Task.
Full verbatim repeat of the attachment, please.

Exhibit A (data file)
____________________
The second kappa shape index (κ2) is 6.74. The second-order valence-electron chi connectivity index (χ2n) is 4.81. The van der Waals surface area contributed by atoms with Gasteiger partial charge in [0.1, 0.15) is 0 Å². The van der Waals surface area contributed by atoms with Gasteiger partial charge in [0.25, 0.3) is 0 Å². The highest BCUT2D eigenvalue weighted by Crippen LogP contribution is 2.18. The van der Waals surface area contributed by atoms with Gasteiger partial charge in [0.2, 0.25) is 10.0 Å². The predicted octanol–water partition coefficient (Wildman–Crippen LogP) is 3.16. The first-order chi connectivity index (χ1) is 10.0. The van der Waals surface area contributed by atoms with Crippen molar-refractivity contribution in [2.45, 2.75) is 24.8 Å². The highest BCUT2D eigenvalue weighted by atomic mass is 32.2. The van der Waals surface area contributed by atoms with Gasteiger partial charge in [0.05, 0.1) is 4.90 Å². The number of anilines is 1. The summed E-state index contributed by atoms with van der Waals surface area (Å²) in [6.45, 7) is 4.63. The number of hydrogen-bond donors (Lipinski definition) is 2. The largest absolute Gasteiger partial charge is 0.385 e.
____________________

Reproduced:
The second kappa shape index (κ2) is 6.74. The second-order valence-electron chi connectivity index (χ2n) is 4.81. The van der Waals surface area contributed by atoms with Gasteiger partial charge in [0.1, 0.15) is 0 Å². The van der Waals surface area contributed by atoms with Gasteiger partial charge in [0.25, 0.3) is 0 Å². The highest BCUT2D eigenvalue weighted by Crippen LogP contribution is 2.18. The van der Waals surface area contributed by atoms with Gasteiger partial charge in [0.2, 0.25) is 10.0 Å². The predicted octanol–water partition coefficient (Wildman–Crippen LogP) is 3.16. The first-order chi connectivity index (χ1) is 10.0. The van der Waals surface area contributed by atoms with Crippen molar-refractivity contribution in [2.45, 2.75) is 24.8 Å². The highest BCUT2D eigenvalue weighted by atomic mass is 32.2. The van der Waals surface area contributed by atoms with Gasteiger partial charge in [0.05, 0.1) is 4.90 Å². The number of anilines is 1. The summed E-state index contributed by atoms with van der Waals surface area (Å²) in [6.45, 7) is 4.63. The number of hydrogen-bond donors (Lipinski definition) is 2. The largest absolute Gasteiger partial charge is 0.385 e.